Commonwealth Consolidated Acts

[Index] [Table] [Search] [Search this Act] [Notes] [Noteup] [Previous] [Next] [Download] [Help]

FAIR WORK ACT 2009 - SECT 536D

Giving, receiving or soliciting a corrupting benefit

Giving a corrupting benefit

             (1)  A person (the defendant ) commits an offence if:

                     (a)  the defendant dishonestly :

                              (i)  provides a benefit to another person; or

                             (ii)  causes a benefit to be provided to another person; or

                            (iii)  offers to provide, or promises to provide, a benefit to another person; or

                            (iv)  causes an offer of the provision of a benefit, or a promise of the provision of a benefit, to be made to another person; and

                     (b)  the defendant does so with the intention of influencing a registered organisations officer or employee (who may be the other person):

                              (i)  in the performance of his or her duties or functions as such an officer or employee; or

                             (ii)  in the exercise of his or her powers or performance of his or her functions under this Act or the Registered Organisations Act; or

                            (iii)  to give an advantage of any kind in connection with the relevant affairs, which would not be legitimately due, to the defendant, a spouse (within the meaning of the Registered Organisations Act) or associated entity of the defendant, or a person who has a prescribed connection with the defendant.

Penalty:

                     (a)  for an individual--imprisonment for 10 years or 5,000 penalty units, or both; or

                     (b)  for a body corporate--25,000 penalty units.

Receiving or soliciting a corrupting benefit

             (2)  A person (the defendant ) commits an offence if:

                     (a)  the defendant dishonestly :

                              (i)  requests (whether or not expressly and whether or not by threats); or

                             (ii)  receives or obtains; or

                            (iii)  agrees to receive or obtain;

                            a benefit from a person (the provider ) for the defendant or another person; and

                     (b)  the defendant does so with the intention that, or the intention that the provider believes that, the receipt, or expectation of the receipt, of the benefit will influence a registered organisations officer or employee (who may be the defendant):

                              (i)  in the performance of his or her duties or functions as such an officer or employee; or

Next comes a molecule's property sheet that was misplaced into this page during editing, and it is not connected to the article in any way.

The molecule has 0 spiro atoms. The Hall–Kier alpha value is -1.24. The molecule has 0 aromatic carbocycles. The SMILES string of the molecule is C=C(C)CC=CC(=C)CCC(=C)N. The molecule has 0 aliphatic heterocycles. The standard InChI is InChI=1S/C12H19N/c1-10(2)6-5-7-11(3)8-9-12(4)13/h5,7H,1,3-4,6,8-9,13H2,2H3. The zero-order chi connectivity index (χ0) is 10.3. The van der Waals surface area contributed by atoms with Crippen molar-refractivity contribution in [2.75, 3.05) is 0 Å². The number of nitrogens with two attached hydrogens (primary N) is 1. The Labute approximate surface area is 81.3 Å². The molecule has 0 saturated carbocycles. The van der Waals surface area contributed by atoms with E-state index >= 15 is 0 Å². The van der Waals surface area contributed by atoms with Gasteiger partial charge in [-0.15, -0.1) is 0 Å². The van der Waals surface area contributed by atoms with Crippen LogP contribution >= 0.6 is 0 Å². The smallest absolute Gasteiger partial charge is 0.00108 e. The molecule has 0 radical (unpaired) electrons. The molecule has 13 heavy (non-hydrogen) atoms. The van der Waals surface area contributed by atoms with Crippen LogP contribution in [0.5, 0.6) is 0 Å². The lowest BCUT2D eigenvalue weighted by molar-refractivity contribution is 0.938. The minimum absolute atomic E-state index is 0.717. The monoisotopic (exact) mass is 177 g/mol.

(ii)  in the exercise of his or her powers or performance of his or her functions under this Act or the Registered Organisations Act; or

                            (iii)  to give an advantage of any kind in connection with the relevant affairs , which would not be legitimately due, to the provider, a spouse (within the meaning of the Registered Organisations Act) or associated entity of the provider, or a person who has a prescribed connection with the provider.

Penalty:

                     (a)  for an individual--imprisonment for 10 years or 5,000 penalty units, or both; or

                     (b)  for a body corporate--25,000 penalty units.

No need for actual influence etc.

             (3)  For the purposes of paragraphs (1)(b) and (2)(b):

                     (a)  the defendant's intention does not need to be in relation to a particular registered organisations officer or employee; and

                     (b)  the defendant's intention does not need to be in relation to a registered organisations officer or employee performing or exercising duties, functions or powers in a particular way, or giving a particular advantage to a particular person; and

                     (c)  the provider mentioned in subsection (2) does not need to actually believe anything; and

                     (d)  it is not necessary that any person actually be influenced.

Giving an advantage which would not be legitimately due

             (4)  In a prosecution for an offence against subsection (1) or (2), the determination of whether an advantage would not be legitimately due is a matter for the trier of fact.

             (5)  For the purposes of subparagraphs (1)(b)(iii) and (2)(b)(iii), an advantage may be given in any way, including by doing or not doing a thing, or causing or influencing another person to do or not do a thing.

             (6)  In working out whether an advantage would not be legitimately due to a person, disregard:

                     (a)  whether the advantage might be, or be perceived to be, customary, necessary or required in the situation; and

                     (b)  the value of the advantage; and

                     (c)  any official tolerance of the advantage.

Meaning of benefit in this section

             (7)  In this section:

"benefit " includes any advantage and is not limited to property.



AustLII: Copyright Policy | Disclaimers | Privacy Policy | Feedback